Putin says Truss was 'out of it' as he slams her nuclear comments
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Kremlin agents reportedly accessed the ex-premier’s mobile while she was foreign secretary. And that could have given access to exchanges with officials about Ukraine as well as private conversations with Kwasi Kwarteng who later became her chancellor.
The embarrassing revelation is the second security row to rock the Government in two weeks.
It comes amid criticism of Suella Braverman’s reappointment as Home Secretary after she breached the ministerial code by passing on Government documents from her personal phone.
The Russian hack was discovered while Ms Truss was running for the Tory leadership but was apparently kept out of the public eye by then-prime minister Boris Johnson and Cabinet secretary Simon Case.
But when quizzed about the matter yesterday, Levelling Up Secretary Mr Gove said: “I’m sure that Liz, both as foreign secretary and as prime minister, will have followed the advice that she was given by the intelligence and security communities.
“The more that we talk in detail about these things, the more that we risk giving information to people who wish this country and its citizens harm.”
Mr Gove said he did not know the full details of “what security breach, if any, took place”.
He said: “What I do know is that the Government has very robust protocols in place in order to make sure that individuals are protected, but also that Government security and national security are protected as well.”
He refused to discuss the potential implications as “loose lips can sink ships when it comes to these questions”.
Former MI6 chief Sir Alex Younger said MPs do not understand enough about cyber-security.
He said: “Levels of education aren’t high enough, and I don’t think people are focusing enough on the risks to their security and their devices, because these are hidden threats that aren’t properly understood.
“I think that’s true of ministers as anyone else, and there’s a premium on making sure that they’re properly educated.
“I would be extremely surprised, by the way though, if the sort of material that we handled in the agencies – so secret intelligence material – gets anywhere near mobile devices connected to the internet, in ministerial hands or otherwise.”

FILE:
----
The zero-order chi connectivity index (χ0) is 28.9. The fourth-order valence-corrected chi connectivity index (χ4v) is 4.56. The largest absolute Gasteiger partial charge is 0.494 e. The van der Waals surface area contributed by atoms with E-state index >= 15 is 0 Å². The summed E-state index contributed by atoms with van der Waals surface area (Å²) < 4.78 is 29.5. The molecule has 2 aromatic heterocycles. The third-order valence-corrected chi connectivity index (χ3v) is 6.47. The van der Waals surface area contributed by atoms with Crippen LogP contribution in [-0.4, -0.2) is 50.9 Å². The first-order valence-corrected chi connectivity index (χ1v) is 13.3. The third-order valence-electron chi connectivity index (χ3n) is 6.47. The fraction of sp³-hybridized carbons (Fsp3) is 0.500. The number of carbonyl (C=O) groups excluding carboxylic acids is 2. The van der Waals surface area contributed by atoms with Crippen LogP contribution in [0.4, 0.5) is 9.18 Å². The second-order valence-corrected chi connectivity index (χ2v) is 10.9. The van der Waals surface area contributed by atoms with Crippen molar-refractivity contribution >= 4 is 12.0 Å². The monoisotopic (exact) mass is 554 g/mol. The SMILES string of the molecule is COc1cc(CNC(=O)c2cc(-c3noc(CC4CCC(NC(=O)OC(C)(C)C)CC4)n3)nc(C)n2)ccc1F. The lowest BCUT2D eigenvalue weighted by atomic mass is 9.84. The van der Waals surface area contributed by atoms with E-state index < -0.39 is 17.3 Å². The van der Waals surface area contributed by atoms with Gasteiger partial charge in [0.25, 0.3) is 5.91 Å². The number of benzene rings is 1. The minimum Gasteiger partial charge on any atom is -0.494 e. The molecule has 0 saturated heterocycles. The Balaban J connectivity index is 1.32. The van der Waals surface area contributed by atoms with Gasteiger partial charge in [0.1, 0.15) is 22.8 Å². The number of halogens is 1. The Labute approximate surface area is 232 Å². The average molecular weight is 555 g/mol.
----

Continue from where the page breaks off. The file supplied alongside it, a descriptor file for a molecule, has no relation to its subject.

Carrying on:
The former head of the Army, Lord Dannatt, said: “Our leaders must be sufficiently disciplined to only communicate through authorised means which themselves are encrypted and are secure.
“We’ve seen it with Suella Braverman, apparently sending messages that she shouldn’t have done on a personal email, and now we get it with Liz Truss. This, frankly, is not good enough.”
Politicians failing to use secure means of communicating “is ill discipline and, frankly, reflects very poorly on their judgment”.
Labour said the alleged phone hack and the reappointment of Ms Braverman as Home Secretary just six days after she was forced out over a security breach, raised “wider concerns”.
The Government seemed not to be “taking seriously enough” issues around national security.
The Opposition is demanding the Government publish its assessments of Ms Braverman’s sharing of a sensitive document with a Tory backbencher from a personal email without permission.
But Mr Gove rejected the calls and said he is “more than satisfied” with her return to Cabinet.
Speaking on the BBC’s Sunday With Laura Kuenssberg programme he said: “I also, critically, want to ensure that what we don’t do is, on the basis of the imperfect information that is in the public domain, rush to judgment in a way that would seem to me to be inappropriate.” He said Ms Braverman is “absolutely” a politician of integrity.
“I am satisfied, more than satisfied, that in resigning, accepting responsibility, apologising, and then in being assured by the Cabinet Secretary and the Prime Minister that Suella coming back into office was the right thing, that Suella is now in a position to do the work that she is dedicated to doing.”
Mr Gove said his Cabinet colleague “deserves a second chance”.
Questions have also been raised about her account that she immediately reported her mistake.
That was further cast into doubt by the emergence of an email from her personal account in which she asked the recipient of a message sent in error to “ignore and delete”. Confronted with the email, Mr Gove insisted her request was “standard practice”.
He suggested Ms Braverman is facing opposition because she is “brave” and “making changes”.
The senior Tory said: “You only take flak if you’re over the target.”
Labour’s shadow home secretary Yvette Cooper said: “You can’t have a Home Secretary who is not trusted by the security service, who is not trusted with important Government information.
“We think that the papers and the warnings that were provided by the Cabinet Office and by the Cabinet secretary to the Prime Minister should be sent to the Intelligence and Security Committee.
“So far, we’ve been asking repeatedly whether the Home Secretary has used her personal phone to send other Government documents.”
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